Dear Boston City Council members,
We are sending this open letter to you about Boston University’s plans for the Fall in anticipation of your upcoming meeting on July 9 to discuss these plans. We are two ethics professors at BU responsible for starting a petition, which presently contains over 1500 signatures, calling on BU to permit all of its university teachers (including not only tenure-line faculty, but also graduate student teachers, adjuncts, and lecturers) to be afforded the option of teaching their courses online, without needing to apply for and receive a work place adjustment, and without penalty. The complicated workplace adjustment procedure will have uncertain but necessarily limited outcomes and requires faculty to disclose personal medical information about themselves and their families. BU should meet the same standards of respecting teacher choice and privacy that UMass Boston, MIT, Harvard, and Northeastern are planning to meet.
Offering a range of courses, some completely online and some classroom based, rather than requiring faculty to teach both online and in the class at the same time (as per the current policy) is crucial for protecting the health of BU’s teachers and their families, since many will not be eligible for workplace adjustments according to the narrow criteria being employed. Moreover, providing for faculty choice will help protect the health of all BU employees and students, as well as all people in the greater Boston area, by reducing the number of people both on campus and on public transportation traveling to and from campus. There is a serious risk that if BU does not change this policy, it will be responsible for the occurrence of major outbreaks in the Boston area due to its specific, and in our view reckless, policy choices. Such outbreaks would not only be bad in themselves, but could also significantly affect BU’s long-term financial viability.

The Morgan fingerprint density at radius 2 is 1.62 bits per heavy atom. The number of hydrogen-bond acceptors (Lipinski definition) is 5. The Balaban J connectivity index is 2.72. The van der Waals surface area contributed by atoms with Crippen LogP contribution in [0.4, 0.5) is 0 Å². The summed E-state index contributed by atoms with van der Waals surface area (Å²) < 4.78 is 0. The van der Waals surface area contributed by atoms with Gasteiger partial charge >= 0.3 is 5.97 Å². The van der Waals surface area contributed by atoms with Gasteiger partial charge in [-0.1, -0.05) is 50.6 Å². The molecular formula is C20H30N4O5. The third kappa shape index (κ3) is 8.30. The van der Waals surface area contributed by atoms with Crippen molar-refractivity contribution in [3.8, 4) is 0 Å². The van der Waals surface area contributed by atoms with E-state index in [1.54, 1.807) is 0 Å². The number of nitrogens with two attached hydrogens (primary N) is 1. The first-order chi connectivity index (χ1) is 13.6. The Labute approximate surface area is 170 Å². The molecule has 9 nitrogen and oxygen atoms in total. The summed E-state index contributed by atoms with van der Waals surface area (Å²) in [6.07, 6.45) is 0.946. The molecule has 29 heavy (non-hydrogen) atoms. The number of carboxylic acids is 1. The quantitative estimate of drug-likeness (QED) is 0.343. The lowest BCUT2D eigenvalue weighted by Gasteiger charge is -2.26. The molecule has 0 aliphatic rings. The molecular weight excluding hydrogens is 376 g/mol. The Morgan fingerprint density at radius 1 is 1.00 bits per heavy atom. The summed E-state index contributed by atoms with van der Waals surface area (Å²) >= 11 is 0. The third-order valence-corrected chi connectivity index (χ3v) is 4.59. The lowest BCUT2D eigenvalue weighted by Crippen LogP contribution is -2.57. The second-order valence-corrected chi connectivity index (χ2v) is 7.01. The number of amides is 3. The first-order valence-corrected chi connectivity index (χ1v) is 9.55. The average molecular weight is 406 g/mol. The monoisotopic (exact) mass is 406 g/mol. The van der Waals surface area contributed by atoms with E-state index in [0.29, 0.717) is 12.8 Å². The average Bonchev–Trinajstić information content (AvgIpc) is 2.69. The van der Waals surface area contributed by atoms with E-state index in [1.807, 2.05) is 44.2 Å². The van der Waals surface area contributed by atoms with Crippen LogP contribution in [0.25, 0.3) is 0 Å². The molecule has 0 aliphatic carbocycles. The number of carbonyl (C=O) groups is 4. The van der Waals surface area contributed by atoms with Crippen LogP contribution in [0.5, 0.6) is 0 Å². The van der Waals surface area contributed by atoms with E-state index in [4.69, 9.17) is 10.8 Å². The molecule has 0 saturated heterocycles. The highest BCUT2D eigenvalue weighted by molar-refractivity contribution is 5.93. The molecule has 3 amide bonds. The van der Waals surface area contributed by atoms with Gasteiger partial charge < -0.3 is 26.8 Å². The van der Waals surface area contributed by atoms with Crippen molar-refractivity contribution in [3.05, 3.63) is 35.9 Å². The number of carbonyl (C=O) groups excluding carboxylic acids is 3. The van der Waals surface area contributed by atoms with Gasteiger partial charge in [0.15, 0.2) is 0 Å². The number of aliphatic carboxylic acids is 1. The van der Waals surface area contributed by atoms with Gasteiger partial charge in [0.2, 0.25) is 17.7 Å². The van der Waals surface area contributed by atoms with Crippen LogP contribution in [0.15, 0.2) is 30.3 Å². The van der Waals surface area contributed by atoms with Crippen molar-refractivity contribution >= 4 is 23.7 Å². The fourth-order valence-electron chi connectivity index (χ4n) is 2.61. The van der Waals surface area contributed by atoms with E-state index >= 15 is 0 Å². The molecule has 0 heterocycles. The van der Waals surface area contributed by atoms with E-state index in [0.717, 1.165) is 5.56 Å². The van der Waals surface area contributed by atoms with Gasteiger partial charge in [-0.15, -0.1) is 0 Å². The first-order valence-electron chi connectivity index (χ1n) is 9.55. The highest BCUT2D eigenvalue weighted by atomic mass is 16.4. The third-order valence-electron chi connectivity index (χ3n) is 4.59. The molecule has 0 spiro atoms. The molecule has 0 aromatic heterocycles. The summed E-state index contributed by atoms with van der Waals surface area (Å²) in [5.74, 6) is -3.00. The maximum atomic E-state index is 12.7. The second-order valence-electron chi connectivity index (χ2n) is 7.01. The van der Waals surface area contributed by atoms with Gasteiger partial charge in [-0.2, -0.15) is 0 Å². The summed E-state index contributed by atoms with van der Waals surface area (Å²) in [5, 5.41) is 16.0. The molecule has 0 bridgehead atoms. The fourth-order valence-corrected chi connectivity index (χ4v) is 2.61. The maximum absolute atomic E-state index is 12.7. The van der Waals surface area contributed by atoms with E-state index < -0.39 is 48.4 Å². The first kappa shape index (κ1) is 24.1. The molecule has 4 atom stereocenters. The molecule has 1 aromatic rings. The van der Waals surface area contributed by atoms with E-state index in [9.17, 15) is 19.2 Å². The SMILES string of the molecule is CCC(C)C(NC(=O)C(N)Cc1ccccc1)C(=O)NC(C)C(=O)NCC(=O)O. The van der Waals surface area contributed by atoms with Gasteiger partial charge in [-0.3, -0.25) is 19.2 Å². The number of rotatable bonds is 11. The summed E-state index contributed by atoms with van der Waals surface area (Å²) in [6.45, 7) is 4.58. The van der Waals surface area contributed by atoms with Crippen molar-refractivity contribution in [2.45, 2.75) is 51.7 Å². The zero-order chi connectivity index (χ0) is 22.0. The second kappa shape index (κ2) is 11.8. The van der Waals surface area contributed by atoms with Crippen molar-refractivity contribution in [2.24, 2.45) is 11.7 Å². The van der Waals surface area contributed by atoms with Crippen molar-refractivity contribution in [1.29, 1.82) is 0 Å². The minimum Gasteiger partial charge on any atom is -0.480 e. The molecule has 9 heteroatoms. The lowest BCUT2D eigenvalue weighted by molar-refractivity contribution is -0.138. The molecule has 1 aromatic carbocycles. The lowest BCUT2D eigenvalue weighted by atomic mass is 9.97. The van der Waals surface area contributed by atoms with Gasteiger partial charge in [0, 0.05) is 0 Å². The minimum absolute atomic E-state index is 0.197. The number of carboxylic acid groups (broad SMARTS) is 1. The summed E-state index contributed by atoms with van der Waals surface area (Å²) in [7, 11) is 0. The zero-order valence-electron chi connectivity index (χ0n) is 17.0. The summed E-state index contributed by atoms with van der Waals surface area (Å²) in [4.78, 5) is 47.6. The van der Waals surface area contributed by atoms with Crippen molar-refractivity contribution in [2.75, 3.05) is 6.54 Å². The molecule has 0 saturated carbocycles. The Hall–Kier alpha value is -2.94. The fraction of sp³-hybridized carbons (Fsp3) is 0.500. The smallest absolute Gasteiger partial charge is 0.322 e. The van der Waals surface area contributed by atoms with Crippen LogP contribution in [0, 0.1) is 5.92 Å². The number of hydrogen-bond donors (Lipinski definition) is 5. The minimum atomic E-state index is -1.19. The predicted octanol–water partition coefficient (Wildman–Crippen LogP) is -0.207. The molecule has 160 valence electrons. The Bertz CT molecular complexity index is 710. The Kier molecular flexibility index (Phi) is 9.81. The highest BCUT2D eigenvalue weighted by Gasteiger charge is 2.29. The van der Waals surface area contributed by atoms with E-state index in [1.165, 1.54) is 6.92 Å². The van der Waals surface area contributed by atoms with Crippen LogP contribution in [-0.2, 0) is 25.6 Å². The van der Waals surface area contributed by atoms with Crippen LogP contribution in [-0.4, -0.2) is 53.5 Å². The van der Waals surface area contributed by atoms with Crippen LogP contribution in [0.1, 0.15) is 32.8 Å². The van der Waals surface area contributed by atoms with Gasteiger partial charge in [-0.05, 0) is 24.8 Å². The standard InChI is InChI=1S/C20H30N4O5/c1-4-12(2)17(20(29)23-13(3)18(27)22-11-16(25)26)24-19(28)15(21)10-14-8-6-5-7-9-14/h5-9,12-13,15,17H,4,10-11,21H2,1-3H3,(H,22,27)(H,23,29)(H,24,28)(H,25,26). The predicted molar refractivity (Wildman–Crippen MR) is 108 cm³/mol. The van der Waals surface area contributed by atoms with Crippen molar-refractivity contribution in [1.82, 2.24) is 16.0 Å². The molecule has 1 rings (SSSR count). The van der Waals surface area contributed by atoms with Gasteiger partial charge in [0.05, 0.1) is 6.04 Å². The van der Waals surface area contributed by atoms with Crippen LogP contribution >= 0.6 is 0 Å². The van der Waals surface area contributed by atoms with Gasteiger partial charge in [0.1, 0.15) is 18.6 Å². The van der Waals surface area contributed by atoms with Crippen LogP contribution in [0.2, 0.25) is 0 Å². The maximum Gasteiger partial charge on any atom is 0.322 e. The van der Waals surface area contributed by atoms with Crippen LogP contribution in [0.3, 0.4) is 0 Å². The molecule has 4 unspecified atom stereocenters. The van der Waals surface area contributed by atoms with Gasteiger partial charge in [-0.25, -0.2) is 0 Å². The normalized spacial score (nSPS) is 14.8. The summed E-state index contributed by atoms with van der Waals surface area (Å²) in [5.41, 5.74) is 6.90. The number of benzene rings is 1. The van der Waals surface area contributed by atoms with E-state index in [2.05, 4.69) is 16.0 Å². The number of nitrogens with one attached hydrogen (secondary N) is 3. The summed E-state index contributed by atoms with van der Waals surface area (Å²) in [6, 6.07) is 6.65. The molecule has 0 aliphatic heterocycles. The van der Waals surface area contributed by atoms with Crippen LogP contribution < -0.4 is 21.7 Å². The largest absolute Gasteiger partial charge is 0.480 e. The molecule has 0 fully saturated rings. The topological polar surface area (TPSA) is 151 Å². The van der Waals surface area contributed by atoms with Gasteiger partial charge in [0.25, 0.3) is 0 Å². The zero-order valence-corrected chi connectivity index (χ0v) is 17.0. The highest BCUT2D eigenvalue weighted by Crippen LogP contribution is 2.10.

We would also like to register a concern about transparency in how COVID-related information will be handled by the university. Very few public details have emerged thus far regarding BU’s pandemic information policy (we have only been told that there will be some kind of “dashboard”). We urge the university to establish a thorough, transparent, and independent public reporting process. In particular, the public must have constantly updated information about: (1) the testing and contact tracing protocols being used; (2) the false positive and false negative rates of the particular tests the university is producing or buying; (3) to what extent, if at all, the university is providing supportive quarantine so that infected individuals do not pose a risk to their families at home; (4) how many students and employees have tested positive, how many are in quarantine, how many are in the hospital (including in ICUs, as a separate data item), and how many have died. It is important that this information be collected at arm’s length from the university administration, given the financial incentives that universities have when it comes to controlling such information. The city and the BU community will then be in a good position to make decisions regarding whether or not to keep the campus open. We also recommend that the university be asked to specify publicly, ahead of time, their chosen threshold for the maximum level of known infections at which they would close the campus.